Report this review (#166352)
Posted Friday, April 11, 2008 | Review Permalink
Honorary Collaborator
5 stars An astounding, amazing release from this French outfit. A big, positive musical surprise of the kind that really deserves recognition.

It's probably not a good release for a novice listener though. There's just so much happening here. The pace is mostly on the slower side, but everchanging and ever evolving compositions will make it a taxing experience for many; and French lyrics may alienate a few as well.

But the delightful sonic landscapes here, careful piano melodies, sometimes soaring and sometimes floating synths in the back, acoustic guitar patterns - all mixed in a package where elements are added and subtracted; themes explored in many variations. Always with a melancholic feel, always with a distinct focus on the atmospheric environment even in the most complex multilayered segments. To add folk music influences is just as natural and belonging as the psychedelic touches; jazz-tinged bass lines fits like a glove too; soaring violin soloing, fragile flute themes and soul-tinged horns all seems like natural additions as well.

Highly recommended release this one; in particular for those enjoying complex, melodic rock with symphonic, folk and jazz touches in a mostly mellow setting.

Report this review (#189819)
Posted Tuesday, November 18, 2008 | Review Permalink
Honorary Collaborator
4 stars An album from the French mood-masters who created the band NIL, the leadership of the brothers MAURIN (one of which has by this album left the project) have given way to that of Sebastien FILLION (with the help of brother/cellist Arnaud) to produce this enigmatic collection of hard-to-describe songs. The music is modern, perhaps "ahead of its time" in its odd, sometimes ethereal, sometimes jazzy sounds and passages. It can thus be said with some confidence that this is truly progressive rock music as its songs take the listener to places and in directions that you have likely never travelled before. While listening through this album I find myself reminded at times of DEAD CAN DANCE, FIELDS OF THE NEPHILIM, AKT, STING, LUNATIC SOUL, STEVE JANSEN and, of course, NIL.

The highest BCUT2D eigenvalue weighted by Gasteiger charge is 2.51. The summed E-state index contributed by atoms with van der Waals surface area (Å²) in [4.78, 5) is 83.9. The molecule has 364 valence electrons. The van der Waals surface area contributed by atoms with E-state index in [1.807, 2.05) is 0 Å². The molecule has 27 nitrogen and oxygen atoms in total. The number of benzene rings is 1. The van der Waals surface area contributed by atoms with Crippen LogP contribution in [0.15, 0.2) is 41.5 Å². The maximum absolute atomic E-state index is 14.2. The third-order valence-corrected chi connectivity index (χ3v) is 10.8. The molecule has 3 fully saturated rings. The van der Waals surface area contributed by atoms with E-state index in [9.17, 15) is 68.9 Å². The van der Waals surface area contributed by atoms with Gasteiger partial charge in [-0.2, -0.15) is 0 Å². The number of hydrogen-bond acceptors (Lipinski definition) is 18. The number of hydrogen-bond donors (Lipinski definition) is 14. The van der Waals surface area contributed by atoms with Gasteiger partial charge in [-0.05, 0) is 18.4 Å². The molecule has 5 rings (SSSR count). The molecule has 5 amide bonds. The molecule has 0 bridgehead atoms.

Favorite songs: 1. "Ex-Slaves" (12:51) (10/10); 3. "La lumière" (9:12) (10/10); 5. "Danse des airs" (6:25) (9/10); 7. "Revoir" (7:55) (9/10); 9. "Ces rêves-là" (4:24) (8/10); 8. "01" (8:15) (8/10), and; 6. "Au ciel" (7:12) (8/10).

4.5 stars. A refreshingly original musical journey.

Report this review (#1590080)
Posted Saturday, July 23, 2016 | Review Permalink
Prog-Folk Team
4 stars While French prog has garnered a somewhat deserved reputation for theatricality via melodramatic vocals, the adjective that comes to mind when listening to this third release of THORK is brooding. The pieces are mostly over 7 minutes long and slow to mid paced, with an emphasis on the mood conjured by succinct, rarely soloing but frequently reverberated guitars, blended vocals, atmospheric or hypnotic keyboards, creative percussion and occasional strings and winds. Most of these diverse sounds are from the hand and mouth of leader Sébastien Fillion, but he has the audacity to pull it off without sounding like a solo project, perhaps due to the evolving history of the band.

While billed as and influenced by progressive folk, THORK proposes a plodding and heavily symphonic sound with robust folk roots that vacillate between Celtic and Middle Eastern in flavor. Given the track durations, I find the pace lumbers along a bit too much for the step dancing blood that apparently courses in my veins, but the sound itself is exemplary, and my personal favourites are the paradoxically folkier and harder edged "Ici" and the genre busting "Au Ciel" with its swirling dervish joie de vivre. Recommended particularly to those who revel in the alchemies of prog rock. 3.5 stars rounded up for originality.

Report this review (#1841419)
Posted Wednesday, December 13, 2017 | Review Permalink